- Don't waste energy hurting when you could spend it healing. I had a lot of work to do to heal from the things my grandfather and great uncle did. I had plenty of work to do to heal from the mistakes my parents made while stumbling toward a greater life for themselves and us. There were difficult talks and phone calls made when the anger had passed and stubborn refusal to let relationships sag. Also confused backing off and uncertainty where to try again, but always willingness to look for the next opening. I don't always get it right, I don't always get back up right away, sometimes I do need to rest and lick my wounds. But if I get stuck in the ruminating on the pain, the pain starts to take on life of its own. If I get moving again, shine bright lights all over the injury, and look closely at the injury of the party who injured me, likely we can see how we both hurt, and why we both lashed out, and then can move toward healing, from which comes forgiveness, in which ground affection can grow back.
It isn't easy. I try to not make it look easy or sound easy, either. It takes time, and a jaw-clenching will, and determination, patience, and faith.
Getting into the old pain is one of the tricky ones, too. Grandparents, siblings, steps and halfs and in-laws, they all have done or said something at some point that stung, implied something, or left something important unsaid, or even just because of a dynamic that wasn't of their making (especially with sibs) left a wound that even in healing left a sore spot behind. It can feel weird to bring out the old injury, something they may well have forgotten so far that they can't remember it happening, or that they have grown past so far that they can't imagine ever having said or done.
The process of handling these old pains (and new ones) ends up being very much the same as the 'reporting' pattern for kids. Instead of tattle-taling/tattling, we call the kids reporting on each other 'reporting' (after a great article on it on Storknet). There's a hierarchy of reporting - first to self, then to the person who was involved, then to higher and higher authorities.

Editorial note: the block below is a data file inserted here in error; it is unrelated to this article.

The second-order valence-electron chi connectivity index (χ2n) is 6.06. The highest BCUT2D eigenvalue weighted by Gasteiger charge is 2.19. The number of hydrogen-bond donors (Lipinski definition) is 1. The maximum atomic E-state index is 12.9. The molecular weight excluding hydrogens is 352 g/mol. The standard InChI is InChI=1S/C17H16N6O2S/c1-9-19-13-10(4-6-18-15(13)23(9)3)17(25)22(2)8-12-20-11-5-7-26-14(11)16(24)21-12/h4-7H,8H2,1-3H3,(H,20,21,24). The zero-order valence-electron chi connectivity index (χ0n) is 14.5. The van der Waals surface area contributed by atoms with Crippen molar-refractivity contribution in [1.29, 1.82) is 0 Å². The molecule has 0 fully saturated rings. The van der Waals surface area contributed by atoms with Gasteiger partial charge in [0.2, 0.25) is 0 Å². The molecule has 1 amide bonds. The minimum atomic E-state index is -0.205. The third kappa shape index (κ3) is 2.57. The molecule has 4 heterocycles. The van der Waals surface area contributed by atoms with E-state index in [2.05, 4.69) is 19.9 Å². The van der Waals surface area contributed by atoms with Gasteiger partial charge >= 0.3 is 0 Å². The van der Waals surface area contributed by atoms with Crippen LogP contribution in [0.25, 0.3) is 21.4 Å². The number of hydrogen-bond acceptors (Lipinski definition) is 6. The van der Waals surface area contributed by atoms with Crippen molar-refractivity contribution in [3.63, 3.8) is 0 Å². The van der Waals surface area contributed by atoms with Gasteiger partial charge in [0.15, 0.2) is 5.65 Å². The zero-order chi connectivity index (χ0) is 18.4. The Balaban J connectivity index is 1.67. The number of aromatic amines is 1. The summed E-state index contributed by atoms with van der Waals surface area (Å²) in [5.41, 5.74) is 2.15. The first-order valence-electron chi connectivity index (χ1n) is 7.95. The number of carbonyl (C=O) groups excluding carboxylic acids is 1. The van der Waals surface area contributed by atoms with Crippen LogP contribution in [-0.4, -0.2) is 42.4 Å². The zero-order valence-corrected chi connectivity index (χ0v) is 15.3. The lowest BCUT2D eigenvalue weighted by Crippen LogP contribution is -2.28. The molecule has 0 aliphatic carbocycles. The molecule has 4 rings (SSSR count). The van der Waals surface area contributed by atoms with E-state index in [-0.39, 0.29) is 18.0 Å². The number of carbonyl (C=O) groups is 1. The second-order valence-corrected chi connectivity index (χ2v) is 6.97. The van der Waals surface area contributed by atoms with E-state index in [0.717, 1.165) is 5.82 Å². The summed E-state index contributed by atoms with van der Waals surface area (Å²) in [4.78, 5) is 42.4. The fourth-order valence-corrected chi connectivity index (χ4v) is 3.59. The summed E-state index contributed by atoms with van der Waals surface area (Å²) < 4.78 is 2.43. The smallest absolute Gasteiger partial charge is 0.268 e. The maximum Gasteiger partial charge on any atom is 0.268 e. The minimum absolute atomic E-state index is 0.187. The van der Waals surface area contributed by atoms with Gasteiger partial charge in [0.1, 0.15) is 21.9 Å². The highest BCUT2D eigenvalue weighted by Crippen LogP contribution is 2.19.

Reporting to oneself is often a skipped step, especially for extroverts. Miss R likes to report everything, and she needs a witness to the report. As adults, I do this when I call a friend just to tell them what's going on (like, oh, epeepunk was laid off yesterday - and no, that's not a random example, that actually happened yesterday). I just need to tell SOMEONE that something uncomfortable happened. I'm not seeking more than a listening ear, in general, and neither is Miss R. Taking a moment to report to oneself even before doing the 'just need a witness' can help clarify if the witness is needed. And for some people, it really is required - but should still be assessed, to prevent a tendency to blather endlessly. (cough-me-cough)
Then, the next commonly skipped step - reporting to the other party. Calling after getting back from the party to say, hey, you know, when you said that about my boyfriend, it really hurt my feelings. I'd like you to respect my choices in my relationships, and while I don't mind at all you being protective of me, being dismissive of them - especially for the things I find admirable - is disrespectful to both of us, and injures our relationship. I love you, I like our relationship, I want to keep it, and I need for you to work on being respectful of the people I love. Can you do that? (again, actual example paraphrased out of distant memory, directed at a relative, who was relieved that I didn't just say 'screw it, you're not worth being around'.)
Reporting to the other party while we're still wounded is difficult. I have to do a quick self-check, triage my emotions and get myself to a stable condition before I can do it. If I do it still bleeding or raging, I'll screw it up. Again, ruminating has its limits. I can only stew for about an hour before it starts being a problem for me. Not that I don't stew for longer than that! I do. It just becomes a problem. I've learned (and so have my family and friends) that I need to stop so I can solve problems instead of just sit in them. I also need to just sit in them for a bit - I take a little time with my feelings. Miss R takes much longer with hers (which drives me nuts, though it also helps me understand why my own stewing drives others nuts, and so I try to hold myself clear of her timing).
Anyway, next step in reporting is talking to the other party. Using words, out loud or on paper or electronic, whatever works. I've mainly done out loud or electronic. Sometimes one works better than the other, and I don't always know which will be which.